How to Start a Language Travel Agency?

As fun and educational as it is to travel, it can be frustrating for someone who doesn’t understand the native language in the area that they’re traveling to. Whether the traveler plans to live there or just visit for an extended period of time, being able to comfortably move around and interact with the locals is important. Starting a language travel agency is a useful idea to bring both businesses and travelers together.
Researching language classes
While it is easy to look online for nearby language courses in the area, it may be a better idea to either physically go or hire a trusted local to visit each location before recommending it to travelers. Don’t just pay attention to the educational material. Observe how the language teachers interact with students, the sanitation of the facilities and what the neighborhood is like. Just as a main travel agency would, rank education courses by stars. For the more high-end courses in better areas, the prices should reflect that. For average courses in less high-end areas, the prices should mirror this as well. It is never a good idea for a customer to travel around and find out they’re paying the same price for their language school as someone who is getting far better service at another one of your suggested locations.
Diversify the language class options
Maybe learning Russian won’t bring in the same amount of clients as someone looking to learn Italian or Spanish, but try to avoid putting all of your eggs in one basket. Reach out to companies of various languages. It’s a financial perk for you and may expand your customer base.
Consider host families or a buddy system
For a solo traveler, having a host family that can greet him or her at the airport is a warm welcome to the new location. Even if the host family has nothing to do with the language courses — even better if the family does — this may be helpful to travelers who don’t know how to get from Point A to Point B. For solo travelers who want to buddy up with other travelers in your company, creating a buddy system may also help their travels. For the buddy system, specify what language both the customer and the host family or buddy want to work with. If an English-speaking traveler wants to live with an English-speaking family but a Spanish-speaking family shows up to the airport, this can lead to unnecessary frustration.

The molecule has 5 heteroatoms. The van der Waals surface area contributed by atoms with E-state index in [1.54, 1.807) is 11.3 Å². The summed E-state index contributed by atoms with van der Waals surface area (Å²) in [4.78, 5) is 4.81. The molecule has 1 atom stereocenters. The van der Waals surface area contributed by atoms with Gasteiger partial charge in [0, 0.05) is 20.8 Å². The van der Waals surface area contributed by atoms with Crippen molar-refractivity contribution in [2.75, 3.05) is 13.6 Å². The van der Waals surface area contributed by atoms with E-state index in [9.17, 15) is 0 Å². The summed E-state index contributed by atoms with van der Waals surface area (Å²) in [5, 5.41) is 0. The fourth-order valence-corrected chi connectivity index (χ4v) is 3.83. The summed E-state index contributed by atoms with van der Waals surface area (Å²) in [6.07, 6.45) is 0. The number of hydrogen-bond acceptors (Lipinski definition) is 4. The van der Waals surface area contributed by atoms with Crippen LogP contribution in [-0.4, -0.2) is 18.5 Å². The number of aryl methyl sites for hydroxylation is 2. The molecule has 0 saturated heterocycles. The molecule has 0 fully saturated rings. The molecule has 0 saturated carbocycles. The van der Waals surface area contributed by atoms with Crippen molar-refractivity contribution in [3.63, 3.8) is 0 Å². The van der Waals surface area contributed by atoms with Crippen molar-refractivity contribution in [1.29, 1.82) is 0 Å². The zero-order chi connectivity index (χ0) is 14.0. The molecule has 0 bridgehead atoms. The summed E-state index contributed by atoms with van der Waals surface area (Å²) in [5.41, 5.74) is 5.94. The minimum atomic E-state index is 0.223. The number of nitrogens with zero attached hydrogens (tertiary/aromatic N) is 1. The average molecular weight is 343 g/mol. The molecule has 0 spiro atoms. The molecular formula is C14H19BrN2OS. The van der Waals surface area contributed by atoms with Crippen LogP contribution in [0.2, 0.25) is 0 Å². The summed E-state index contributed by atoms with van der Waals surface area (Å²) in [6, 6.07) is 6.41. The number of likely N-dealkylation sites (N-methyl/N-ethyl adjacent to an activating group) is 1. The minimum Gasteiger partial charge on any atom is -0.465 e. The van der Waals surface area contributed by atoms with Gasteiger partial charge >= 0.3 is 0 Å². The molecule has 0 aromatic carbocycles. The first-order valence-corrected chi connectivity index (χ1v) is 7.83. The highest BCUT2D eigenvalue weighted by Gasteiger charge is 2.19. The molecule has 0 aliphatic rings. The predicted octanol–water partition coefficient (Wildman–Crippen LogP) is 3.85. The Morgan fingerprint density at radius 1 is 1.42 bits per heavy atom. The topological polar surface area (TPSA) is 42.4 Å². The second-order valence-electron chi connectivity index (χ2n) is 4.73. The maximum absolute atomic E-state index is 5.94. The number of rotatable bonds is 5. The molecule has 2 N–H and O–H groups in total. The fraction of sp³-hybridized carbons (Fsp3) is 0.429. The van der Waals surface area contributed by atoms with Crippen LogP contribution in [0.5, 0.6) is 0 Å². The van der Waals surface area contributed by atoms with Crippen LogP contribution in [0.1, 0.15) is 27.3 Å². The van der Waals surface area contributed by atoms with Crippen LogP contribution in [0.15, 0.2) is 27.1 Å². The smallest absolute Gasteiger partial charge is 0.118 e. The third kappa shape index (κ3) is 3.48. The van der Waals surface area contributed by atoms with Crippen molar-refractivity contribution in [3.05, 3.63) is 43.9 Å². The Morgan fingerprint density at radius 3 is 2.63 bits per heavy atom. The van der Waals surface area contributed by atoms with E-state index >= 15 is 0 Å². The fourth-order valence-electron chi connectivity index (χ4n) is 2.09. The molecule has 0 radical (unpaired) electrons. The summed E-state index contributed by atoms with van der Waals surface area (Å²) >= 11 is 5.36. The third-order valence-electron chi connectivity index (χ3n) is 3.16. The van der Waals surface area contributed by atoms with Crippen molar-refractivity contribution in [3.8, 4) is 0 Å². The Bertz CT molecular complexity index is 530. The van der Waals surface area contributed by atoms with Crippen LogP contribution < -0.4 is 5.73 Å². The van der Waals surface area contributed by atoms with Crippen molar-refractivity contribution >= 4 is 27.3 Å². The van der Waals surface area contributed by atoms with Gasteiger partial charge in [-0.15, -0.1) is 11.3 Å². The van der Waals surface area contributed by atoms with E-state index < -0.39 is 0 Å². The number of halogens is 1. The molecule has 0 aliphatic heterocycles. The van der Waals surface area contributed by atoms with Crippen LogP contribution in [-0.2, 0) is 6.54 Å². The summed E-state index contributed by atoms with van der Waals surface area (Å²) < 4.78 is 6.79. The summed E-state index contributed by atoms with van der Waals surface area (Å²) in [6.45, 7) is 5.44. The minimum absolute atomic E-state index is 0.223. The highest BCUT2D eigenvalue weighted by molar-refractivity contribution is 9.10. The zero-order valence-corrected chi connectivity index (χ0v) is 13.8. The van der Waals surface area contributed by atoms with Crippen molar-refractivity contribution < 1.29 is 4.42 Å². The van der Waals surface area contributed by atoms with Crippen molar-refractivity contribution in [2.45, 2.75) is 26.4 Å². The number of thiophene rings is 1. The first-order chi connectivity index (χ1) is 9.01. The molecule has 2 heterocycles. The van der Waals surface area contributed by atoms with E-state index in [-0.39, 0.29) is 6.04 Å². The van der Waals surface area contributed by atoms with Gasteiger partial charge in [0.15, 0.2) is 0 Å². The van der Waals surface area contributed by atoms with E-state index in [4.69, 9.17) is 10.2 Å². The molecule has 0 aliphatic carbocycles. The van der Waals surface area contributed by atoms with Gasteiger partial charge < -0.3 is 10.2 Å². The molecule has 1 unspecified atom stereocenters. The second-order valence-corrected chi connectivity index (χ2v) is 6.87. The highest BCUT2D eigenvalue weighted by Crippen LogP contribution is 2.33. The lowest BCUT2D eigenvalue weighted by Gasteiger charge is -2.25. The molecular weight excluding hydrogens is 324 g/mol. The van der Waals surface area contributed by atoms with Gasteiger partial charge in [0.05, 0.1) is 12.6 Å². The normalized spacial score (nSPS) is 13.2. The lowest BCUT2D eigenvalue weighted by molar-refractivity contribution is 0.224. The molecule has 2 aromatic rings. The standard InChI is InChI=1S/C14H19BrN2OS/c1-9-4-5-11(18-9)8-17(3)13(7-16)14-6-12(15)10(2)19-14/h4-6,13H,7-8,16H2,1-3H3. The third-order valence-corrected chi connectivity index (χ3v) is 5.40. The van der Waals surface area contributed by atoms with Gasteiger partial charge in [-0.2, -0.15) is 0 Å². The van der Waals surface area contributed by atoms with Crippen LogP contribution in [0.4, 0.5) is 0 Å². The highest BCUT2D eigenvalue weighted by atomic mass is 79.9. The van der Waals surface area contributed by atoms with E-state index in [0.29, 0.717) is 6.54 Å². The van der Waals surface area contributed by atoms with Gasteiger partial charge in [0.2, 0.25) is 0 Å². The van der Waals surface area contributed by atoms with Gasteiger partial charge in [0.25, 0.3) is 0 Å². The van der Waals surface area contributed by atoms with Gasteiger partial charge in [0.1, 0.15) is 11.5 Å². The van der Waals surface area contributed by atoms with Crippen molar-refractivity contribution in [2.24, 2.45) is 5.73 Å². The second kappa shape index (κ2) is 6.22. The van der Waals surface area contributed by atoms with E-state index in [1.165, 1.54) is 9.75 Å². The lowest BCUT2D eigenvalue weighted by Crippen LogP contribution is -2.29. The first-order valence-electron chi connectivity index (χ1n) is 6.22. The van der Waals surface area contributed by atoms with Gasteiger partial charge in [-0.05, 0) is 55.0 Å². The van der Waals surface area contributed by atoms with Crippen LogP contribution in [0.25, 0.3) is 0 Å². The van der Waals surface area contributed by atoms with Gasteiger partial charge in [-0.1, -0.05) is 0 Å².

Reach out to college students, nonprofit educational facilities
There are tourism, travel and language majors at almost every college or university. Maybe they can make use of a language travel agency to fulfill credit hours. Send out press releases to schools to see if scholarship funds or tuition funds can be used for your business. Everyone wins with this arrangement — the student fulfills a graduation requirement, the university is paid by the student and your language travel agency is paid by both. And word-of-mouth on a college campus, especially in dorm rooms, goes further than any marketing material that can be televised or sent by e-blast.
As with any business, monitor what works and what doesn’t and improve as necessary. Maybe that entails a survey at the end of the student’s trip or an in-person call. But since a travel agency owner can’t be at every place at every moment, it is a good idea to listen to how travelers feel about each location. Tweak as necessary.

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